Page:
STORY BY NATALIE LARIMER
Recently, there has been a lot of debate on whether or not the media should publish graphic or unsettling images and stories in response to the photo of a young Syrian boy who drowned as a result of the migrant crisis and was laying face down — clearly dead – on the beach.
These images upset many people, leading to a call for higher ethical standards of publications and news stations.
I think that’s crap. We need to be exposed to images like that. If we sugarcoat our newspapers and scribble out any real issues in our world, then what’s the point of having the news at all? I understand that it could trigger people with PTSD or something, but if we run it with a warning and don’t paste it front and center on the page of the newspaper, then I don’t see a problem.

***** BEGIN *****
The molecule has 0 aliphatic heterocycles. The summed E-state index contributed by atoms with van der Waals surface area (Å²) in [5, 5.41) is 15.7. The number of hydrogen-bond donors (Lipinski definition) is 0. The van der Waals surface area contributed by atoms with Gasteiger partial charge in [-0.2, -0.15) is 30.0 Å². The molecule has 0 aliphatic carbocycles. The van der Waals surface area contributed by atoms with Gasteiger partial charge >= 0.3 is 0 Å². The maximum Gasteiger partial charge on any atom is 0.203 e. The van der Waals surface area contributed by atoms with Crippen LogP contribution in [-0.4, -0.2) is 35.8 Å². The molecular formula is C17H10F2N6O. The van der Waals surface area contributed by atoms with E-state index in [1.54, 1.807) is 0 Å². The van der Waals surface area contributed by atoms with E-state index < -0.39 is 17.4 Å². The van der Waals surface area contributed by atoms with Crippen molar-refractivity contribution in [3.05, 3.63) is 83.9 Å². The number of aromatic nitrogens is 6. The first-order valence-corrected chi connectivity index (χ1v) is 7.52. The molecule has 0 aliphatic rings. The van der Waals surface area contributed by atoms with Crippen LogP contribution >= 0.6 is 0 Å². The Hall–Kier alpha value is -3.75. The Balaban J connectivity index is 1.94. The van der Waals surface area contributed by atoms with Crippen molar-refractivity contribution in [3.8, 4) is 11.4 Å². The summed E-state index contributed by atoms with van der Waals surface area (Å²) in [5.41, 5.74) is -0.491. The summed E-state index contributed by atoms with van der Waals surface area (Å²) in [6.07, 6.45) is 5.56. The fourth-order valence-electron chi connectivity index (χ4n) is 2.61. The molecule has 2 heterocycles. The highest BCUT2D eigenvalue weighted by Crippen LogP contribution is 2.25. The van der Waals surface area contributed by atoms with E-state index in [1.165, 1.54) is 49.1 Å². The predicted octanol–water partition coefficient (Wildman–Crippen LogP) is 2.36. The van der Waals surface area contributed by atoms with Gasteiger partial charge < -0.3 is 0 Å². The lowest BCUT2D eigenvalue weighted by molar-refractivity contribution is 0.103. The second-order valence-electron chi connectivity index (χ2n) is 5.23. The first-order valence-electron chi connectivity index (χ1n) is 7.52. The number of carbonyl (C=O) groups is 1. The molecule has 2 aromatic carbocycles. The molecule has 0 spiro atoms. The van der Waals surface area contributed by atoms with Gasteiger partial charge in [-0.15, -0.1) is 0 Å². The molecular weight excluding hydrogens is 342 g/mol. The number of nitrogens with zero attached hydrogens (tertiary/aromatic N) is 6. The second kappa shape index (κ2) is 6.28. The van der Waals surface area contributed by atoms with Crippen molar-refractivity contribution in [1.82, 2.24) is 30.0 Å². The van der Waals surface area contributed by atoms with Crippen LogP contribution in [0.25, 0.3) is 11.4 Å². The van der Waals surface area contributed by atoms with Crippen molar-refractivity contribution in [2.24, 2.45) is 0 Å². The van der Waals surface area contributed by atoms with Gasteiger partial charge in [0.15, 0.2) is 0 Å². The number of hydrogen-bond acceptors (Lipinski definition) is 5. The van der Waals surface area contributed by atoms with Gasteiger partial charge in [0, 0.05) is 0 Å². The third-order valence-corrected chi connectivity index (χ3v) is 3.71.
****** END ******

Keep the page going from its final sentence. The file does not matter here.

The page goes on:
In my journalism lecture a couple days ago, our professor asked us if we knew anything about the migrant crisis in Europe. Nobody had even heard of it. I asked my British friends and they gave me a huge explanation about how it’s affecting the economy and taking so many lives. The fact that I’m just now hearing about it is an indication of how our news is being censored.
When there are issues such as the migrant crisis in Europe, we need to be aware of them. We can’t just live in our little bubble of happiness when people are dying because they’re trying to flee their war-stricken country.
Remember everything that happened in Ferguson? What if we had erased any evidence of Michael Brown’s photo on every news source? Can you imagine how angry people would be? I’m mad just thinking about it.
I hate to break it to you guys, but our world is not a wonderful place filled with perfectly frosted cookies and luscious green meadows. Photos similar to the one of the Syrian boy exist because there are real problems with our world. We should know about them. Ignorance is no way to live. If it disturbs you, then you should do something about it instead of complaining about the picture.